These definitions are somewhat limiting, though, in their ability to help us understand distributed systems. In particular, under our definition, weak consistency isn't really a guarantee so much as it is the absence of a guarantee. In fact, a system where every process accepts reads and writes completely independently of one another could be said to exhibit weak consistency for the given definition, which underlines its practical uselessness.

For this reason, we'll choose to focus our attention specifically on the notion of eventual consistency, which is a subset of weak consistency. Under eventual consistency, different processes may have differing copies of the data at any point, but they will eventually agree on a single canonical view of the data.

Eventual Consistency Protocols

In order to achieve eventual consistency, there are two main (non-mutually exclusive) modes of coordination: coordination that happens at read time (i.e. read repair) and coordination that happens asynchronously in the background on a constant basis (i.e. asynchronous repair). Additionally, there are certain computations that you can formulate in a way that is eventually consistent without performing any coordination at all.

Read Repair

In read repair, when the client asks for a piece of data, the data is retrieved from \(R\) of \(N\) machines where \(R\) is a configurable value.Note that if it is the case that, when writing, data must be written to \(W\) of \(N\) processes where \(R + W > N\) then every write will seen by a subsequent read. This is because every read quorum (i.e. set of \(R\) processes you must read from) must intersect with every write quorum (i.e. set of \(W\) processes you must write to) at at least one process. Along with these \(R\) copies of the data, each machine sends a vector clock timestamp of the last time that piece of data was updated. The vector clock timestamps allow us to determine which copy is the most recent copy. In the case where there is a tie for which copy is the latest between two or more copies (i.e. the copies have concurrent vector clock timestamps), the client must have some logic to determine which copy to choose. With the most recent copy of the data across the \(R\) machines now known, that copy is written to the machines that did not previously have it.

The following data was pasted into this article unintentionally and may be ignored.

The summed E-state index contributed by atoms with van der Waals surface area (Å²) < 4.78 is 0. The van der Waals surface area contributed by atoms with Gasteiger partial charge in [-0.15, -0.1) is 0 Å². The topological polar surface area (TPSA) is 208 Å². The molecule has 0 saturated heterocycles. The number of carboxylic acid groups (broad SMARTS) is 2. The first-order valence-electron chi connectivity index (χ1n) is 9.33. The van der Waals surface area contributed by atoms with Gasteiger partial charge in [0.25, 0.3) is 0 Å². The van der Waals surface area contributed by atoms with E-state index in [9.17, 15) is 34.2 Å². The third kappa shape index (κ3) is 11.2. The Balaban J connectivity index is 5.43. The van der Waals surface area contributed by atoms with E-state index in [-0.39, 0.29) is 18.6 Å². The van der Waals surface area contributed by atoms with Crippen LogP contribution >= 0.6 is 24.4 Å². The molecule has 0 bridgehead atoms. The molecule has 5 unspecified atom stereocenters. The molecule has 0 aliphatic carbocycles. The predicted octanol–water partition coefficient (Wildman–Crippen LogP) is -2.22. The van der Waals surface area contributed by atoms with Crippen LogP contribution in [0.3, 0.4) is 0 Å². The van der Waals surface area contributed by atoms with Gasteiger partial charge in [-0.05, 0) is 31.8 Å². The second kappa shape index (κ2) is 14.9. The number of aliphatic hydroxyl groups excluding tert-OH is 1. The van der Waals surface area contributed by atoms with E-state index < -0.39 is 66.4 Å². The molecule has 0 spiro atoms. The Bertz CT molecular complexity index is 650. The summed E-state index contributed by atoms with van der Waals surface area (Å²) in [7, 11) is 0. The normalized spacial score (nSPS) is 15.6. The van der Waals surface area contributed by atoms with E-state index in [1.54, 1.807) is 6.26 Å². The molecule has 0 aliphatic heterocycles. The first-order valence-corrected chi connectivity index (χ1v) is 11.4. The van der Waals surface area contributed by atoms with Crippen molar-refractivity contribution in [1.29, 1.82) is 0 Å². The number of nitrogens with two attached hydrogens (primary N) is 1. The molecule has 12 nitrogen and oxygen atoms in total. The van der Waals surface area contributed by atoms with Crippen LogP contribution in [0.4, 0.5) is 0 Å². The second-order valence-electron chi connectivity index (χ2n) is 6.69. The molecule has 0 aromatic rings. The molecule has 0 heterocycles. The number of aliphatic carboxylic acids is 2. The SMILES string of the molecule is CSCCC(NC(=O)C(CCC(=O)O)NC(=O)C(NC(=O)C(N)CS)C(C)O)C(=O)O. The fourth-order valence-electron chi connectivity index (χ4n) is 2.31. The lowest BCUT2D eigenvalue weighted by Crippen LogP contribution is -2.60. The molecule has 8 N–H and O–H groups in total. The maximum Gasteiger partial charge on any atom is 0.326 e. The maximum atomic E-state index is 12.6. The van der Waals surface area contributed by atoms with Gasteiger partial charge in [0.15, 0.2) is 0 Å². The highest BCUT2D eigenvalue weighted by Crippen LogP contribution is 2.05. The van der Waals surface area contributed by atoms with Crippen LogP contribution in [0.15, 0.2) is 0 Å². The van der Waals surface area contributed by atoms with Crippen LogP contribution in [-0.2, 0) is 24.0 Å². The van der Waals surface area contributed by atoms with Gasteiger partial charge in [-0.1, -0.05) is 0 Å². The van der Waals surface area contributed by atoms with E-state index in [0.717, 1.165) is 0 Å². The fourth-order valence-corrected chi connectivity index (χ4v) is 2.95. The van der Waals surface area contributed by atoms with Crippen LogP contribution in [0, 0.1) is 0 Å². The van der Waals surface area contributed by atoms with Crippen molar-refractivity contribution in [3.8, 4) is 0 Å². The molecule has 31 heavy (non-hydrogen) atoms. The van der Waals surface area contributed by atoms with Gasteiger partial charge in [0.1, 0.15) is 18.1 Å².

Asynchronous Repair

We'll discuss two different methods of asynchronous repair: primary/backup replication, which has a single point of failure, and gossip protocols, which do not.

Primary/Backup Replication

In primary/backup replication (or primary/backup log shipping), we designate one process as the "primary" (which is our single point of failure) and the other process(es) as the "backup". What this means is that whenever a write request gets sent to the system, the request immediately executes on the primary and then the primary sends a log of the corresponding changes to the backup. The backup process(es) then execute these changes once they receive them from the primary. The time between the request executing on the primary and the request executing on the backup is referred to as the replication lag.

One thing to note about primary/backup replication is that it is susceptible to what is known as "split-brain". Split-brain happens when the primary is unavailable for some temporary period which initiates failover which promotes one of the backup processes to be the primary. When the initial primary becomes available again, it still believes itself to be the primary meaning. This means that there are now two different processes that believe themselves to be the primary in this scenario.

Gossip Protocols

Gossip protocols are a general term for peer-to-peer protocols meant to disseminate information across members of some network. As such, there are many different gossip protocol implementations, but they mostly can be described simply as a protocol such that every \(t\) seconds, each member of the network synchronizes with some other randomly selected member of the network with probability \(p\). The values \(t\) and \(p\) are chosen so that the latency involved with synchronization doesn't overwhelm the members of the network.

No Coordination


CRDTs (i.e. convergent replicated data types) are data structures that can be replicated across different processes in a distributed system. They have the property that if the CRDT stored in one process receives the same set of messages (regardless of message order or message redelivery) as the CRDT stored in another process, then the two copies of the CRDT will resolve to the same exact value with any direct coordination.

Concretely, if the computation you are performing satisfies the following properties:

then the computation can be formulated in terms of a CRDT.The term for mathematical constructs that have some such operation defined over them is a semilattice.